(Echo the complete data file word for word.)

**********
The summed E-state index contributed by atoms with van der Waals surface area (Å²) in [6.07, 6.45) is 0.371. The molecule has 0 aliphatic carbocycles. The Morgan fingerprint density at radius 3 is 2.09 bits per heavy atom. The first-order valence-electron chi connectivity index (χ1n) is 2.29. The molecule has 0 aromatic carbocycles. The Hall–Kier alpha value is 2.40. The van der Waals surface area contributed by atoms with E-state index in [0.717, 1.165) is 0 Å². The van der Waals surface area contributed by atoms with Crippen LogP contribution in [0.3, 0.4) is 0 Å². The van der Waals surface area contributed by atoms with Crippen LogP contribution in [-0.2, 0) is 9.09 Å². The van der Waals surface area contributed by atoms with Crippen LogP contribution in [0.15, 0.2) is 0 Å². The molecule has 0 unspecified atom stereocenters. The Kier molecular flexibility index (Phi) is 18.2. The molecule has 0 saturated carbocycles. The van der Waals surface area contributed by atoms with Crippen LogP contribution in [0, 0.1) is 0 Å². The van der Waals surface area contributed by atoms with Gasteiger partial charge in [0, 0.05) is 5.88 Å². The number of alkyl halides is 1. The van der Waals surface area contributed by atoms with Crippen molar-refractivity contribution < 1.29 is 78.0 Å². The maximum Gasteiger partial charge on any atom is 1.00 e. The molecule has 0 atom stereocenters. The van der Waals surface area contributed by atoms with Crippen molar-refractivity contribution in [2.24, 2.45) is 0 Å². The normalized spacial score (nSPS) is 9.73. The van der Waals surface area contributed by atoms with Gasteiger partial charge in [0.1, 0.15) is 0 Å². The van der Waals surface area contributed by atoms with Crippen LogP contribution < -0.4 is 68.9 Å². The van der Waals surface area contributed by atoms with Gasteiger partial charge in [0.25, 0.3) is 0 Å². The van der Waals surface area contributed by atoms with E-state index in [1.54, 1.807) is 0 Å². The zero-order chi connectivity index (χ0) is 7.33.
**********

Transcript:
The summed E-state index contributed by atoms with van der Waals surface area (Å²) in [6.07, 6.45) is 0.371. The molecule has 0 aliphatic carbocycles. The Morgan fingerprint density at radius 3 is 2.09 bits per heavy atom. The first-order valence-electron chi connectivity index (χ1n) is 2.29. The molecule has 0 aromatic carbocycles. The Hall–Kier alpha value is 2.40. The van der Waals surface area contributed by atoms with E-state index in [0.717, 1.165) is 0 Å². The van der Waals surface area contributed by atoms with Crippen LogP contribution in [0.3, 0.4) is 0 Å². The van der Waals surface area contributed by atoms with Crippen LogP contribution in [-0.2, 0) is 9.09 Å². The van der Waals surface area contributed by atoms with Crippen LogP contribution in [0.15, 0.2) is 0 Å². The molecule has 0 unspecified atom stereocenters. The Kier molecular flexibility index (Phi) is 18.2. The molecule has 0 saturated carbocycles. The van der Waals surface area contributed by atoms with Crippen LogP contribution in [0, 0.1) is 0 Å². The van der Waals surface area contributed by atoms with Gasteiger partial charge in [0, 0.05) is 5.88 Å². The number of alkyl halides is 1. The van der Waals surface area contributed by atoms with Crippen molar-refractivity contribution < 1.29 is 78.0 Å². The maximum Gasteiger partial charge on any atom is 1.00 e. The molecule has 0 atom stereocenters. The van der Waals surface area contributed by atoms with Crippen molar-refractivity contribution in [2.24, 2.45) is 0 Å². The normalized spacial score (nSPS) is 9.73. The van der Waals surface area contributed by atoms with Gasteiger partial charge in [0.1, 0.15) is 0 Å². The van der Waals surface area contributed by atoms with Crippen LogP contribution < -0.4 is 68.9 Å². The van der Waals surface area contributed by atoms with Gasteiger partial charge in [0.25, 0.3) is 0 Å². The van der Waals surface area contributed by atoms with E-state index in [1.54, 1.807) is 0 Å². The zero-order chi connectivity index (χ0) is 7.33.